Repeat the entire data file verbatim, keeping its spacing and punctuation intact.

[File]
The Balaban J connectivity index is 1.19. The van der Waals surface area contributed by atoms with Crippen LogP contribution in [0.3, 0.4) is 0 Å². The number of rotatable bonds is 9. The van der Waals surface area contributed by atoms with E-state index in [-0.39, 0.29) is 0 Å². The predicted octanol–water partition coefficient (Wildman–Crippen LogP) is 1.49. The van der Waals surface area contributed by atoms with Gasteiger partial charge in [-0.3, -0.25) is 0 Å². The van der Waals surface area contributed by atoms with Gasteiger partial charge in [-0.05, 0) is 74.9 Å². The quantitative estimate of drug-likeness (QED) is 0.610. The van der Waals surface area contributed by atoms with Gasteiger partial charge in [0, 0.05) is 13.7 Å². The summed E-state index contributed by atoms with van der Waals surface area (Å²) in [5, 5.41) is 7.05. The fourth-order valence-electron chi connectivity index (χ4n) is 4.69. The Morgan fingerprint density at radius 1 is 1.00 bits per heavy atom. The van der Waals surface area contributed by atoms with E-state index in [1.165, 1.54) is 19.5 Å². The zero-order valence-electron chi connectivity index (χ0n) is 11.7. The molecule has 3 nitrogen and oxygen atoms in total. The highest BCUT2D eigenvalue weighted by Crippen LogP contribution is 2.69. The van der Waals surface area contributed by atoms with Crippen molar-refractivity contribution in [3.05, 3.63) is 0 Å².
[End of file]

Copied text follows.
The Balaban J connectivity index is 1.19. The van der Waals surface area contributed by atoms with Crippen LogP contribution in [0.3, 0.4) is 0 Å². The number of rotatable bonds is 9. The van der Waals surface area contributed by atoms with E-state index in [-0.39, 0.29) is 0 Å². The predicted octanol–water partition coefficient (Wildman–Crippen LogP) is 1.49. The van der Waals surface area contributed by atoms with Gasteiger partial charge in [-0.3, -0.25) is 0 Å². The van der Waals surface area contributed by atoms with Gasteiger partial charge in [-0.05, 0) is 74.9 Å². The quantitative estimate of drug-likeness (QED) is 0.610. The van der Waals surface area contributed by atoms with Gasteiger partial charge in [0, 0.05) is 13.7 Å². The summed E-state index contributed by atoms with van der Waals surface area (Å²) in [5, 5.41) is 7.05. The fourth-order valence-electron chi connectivity index (χ4n) is 4.69. The Morgan fingerprint density at radius 1 is 1.00 bits per heavy atom. The van der Waals surface area contributed by atoms with E-state index in [1.165, 1.54) is 19.5 Å². The zero-order valence-electron chi connectivity index (χ0n) is 11.7. The molecule has 3 nitrogen and oxygen atoms in total. The highest BCUT2D eigenvalue weighted by Crippen LogP contribution is 2.69. The van der Waals surface area contributed by atoms with Crippen molar-refractivity contribution in [3.05, 3.63) is 0 Å².